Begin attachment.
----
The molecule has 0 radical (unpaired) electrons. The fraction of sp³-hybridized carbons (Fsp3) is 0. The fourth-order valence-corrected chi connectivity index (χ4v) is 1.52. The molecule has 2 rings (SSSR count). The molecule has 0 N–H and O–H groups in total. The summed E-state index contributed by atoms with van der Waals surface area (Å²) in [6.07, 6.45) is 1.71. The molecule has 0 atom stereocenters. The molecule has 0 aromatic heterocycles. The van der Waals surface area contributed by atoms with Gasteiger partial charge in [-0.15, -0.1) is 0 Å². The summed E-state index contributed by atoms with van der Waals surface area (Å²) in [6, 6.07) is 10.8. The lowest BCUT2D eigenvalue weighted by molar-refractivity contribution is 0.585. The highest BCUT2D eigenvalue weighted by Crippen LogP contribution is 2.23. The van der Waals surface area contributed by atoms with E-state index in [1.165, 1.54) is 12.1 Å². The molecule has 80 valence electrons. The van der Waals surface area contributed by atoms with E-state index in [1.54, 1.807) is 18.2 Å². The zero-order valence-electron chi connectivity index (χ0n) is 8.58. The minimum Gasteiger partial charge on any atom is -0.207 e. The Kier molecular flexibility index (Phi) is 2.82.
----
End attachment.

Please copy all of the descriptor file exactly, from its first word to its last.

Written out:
The molecule has 0 radical (unpaired) electrons. The fraction of sp³-hybridized carbons (Fsp3) is 0. The fourth-order valence-corrected chi connectivity index (χ4v) is 1.52. The molecule has 2 rings (SSSR count). The molecule has 0 N–H and O–H groups in total. The summed E-state index contributed by atoms with van der Waals surface area (Å²) in [6.07, 6.45) is 1.71. The molecule has 0 atom stereocenters. The molecule has 0 aromatic heterocycles. The van der Waals surface area contributed by atoms with Gasteiger partial charge in [-0.15, -0.1) is 0 Å². The summed E-state index contributed by atoms with van der Waals surface area (Å²) in [6, 6.07) is 10.8. The lowest BCUT2D eigenvalue weighted by molar-refractivity contribution is 0.585. The highest BCUT2D eigenvalue weighted by Crippen LogP contribution is 2.23. The van der Waals surface area contributed by atoms with E-state index in [1.165, 1.54) is 12.1 Å². The molecule has 80 valence electrons. The van der Waals surface area contributed by atoms with E-state index in [1.54, 1.807) is 18.2 Å². The zero-order valence-electron chi connectivity index (χ0n) is 8.58. The minimum Gasteiger partial charge on any atom is -0.207 e. The Kier molecular flexibility index (Phi) is 2.82.